The Constitutional Reform and Governance Act 2010 provides the legislative framework under which international agreements, including trade deals, are scrutinised by Parliament. Any agreement must be laid before Parliament for 21 sitting days, with explanation of the treaty’s provisions and the reasons for seeking ratification.
Parliament can resolve against ratification if it is unwilling to support a particular agreement, and indefinitely delay any legislation that is necessary to implement the agreement in question. These powers to scrutinise trade deals are well beyond those available to legislatures in many other parliamentary democracies, and I believe they ensure that MPs can effectively scrutinise any future free trade agreements.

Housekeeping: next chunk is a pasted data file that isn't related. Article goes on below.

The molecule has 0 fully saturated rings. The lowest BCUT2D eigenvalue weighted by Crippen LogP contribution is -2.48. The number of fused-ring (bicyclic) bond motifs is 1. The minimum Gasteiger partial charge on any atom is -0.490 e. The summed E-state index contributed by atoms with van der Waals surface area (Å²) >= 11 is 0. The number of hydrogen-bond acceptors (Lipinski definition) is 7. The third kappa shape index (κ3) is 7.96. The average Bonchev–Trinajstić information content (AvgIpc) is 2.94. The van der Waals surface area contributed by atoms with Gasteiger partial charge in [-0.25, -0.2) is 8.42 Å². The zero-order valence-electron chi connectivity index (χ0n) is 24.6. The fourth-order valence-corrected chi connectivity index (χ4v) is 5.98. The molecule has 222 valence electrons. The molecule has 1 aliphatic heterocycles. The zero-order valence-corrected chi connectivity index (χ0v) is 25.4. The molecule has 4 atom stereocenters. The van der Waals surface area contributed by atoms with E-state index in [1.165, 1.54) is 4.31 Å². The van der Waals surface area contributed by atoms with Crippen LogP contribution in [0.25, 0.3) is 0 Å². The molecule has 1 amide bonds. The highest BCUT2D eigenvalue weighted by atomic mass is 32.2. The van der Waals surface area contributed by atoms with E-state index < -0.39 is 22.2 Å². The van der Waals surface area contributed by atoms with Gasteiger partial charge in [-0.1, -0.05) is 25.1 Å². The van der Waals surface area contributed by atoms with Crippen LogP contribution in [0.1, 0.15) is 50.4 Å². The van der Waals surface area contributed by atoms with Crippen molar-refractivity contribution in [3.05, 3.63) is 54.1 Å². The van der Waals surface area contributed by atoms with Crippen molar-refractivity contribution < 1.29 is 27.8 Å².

I am pleased, however, that the Government is taking steps to strengthen these procedures. The Trade and Agriculture Commission is being placed on a statutory footing, and will produce a report at the start of each 21-day scrutiny period on the impact of any trade agreement on animal welfare and agriculture. The House of Commons International Trade Committee and House of Lords International Agreements Sub-Committee will also receive advanced copies of trade agreements, with at least ten sitting days to examine the texts of trade deals.
I would also like to stress that the Government has made it clear that the NHS will never be on the table in any future trade deals. I will never support a trade deal that fails to protect the NHS.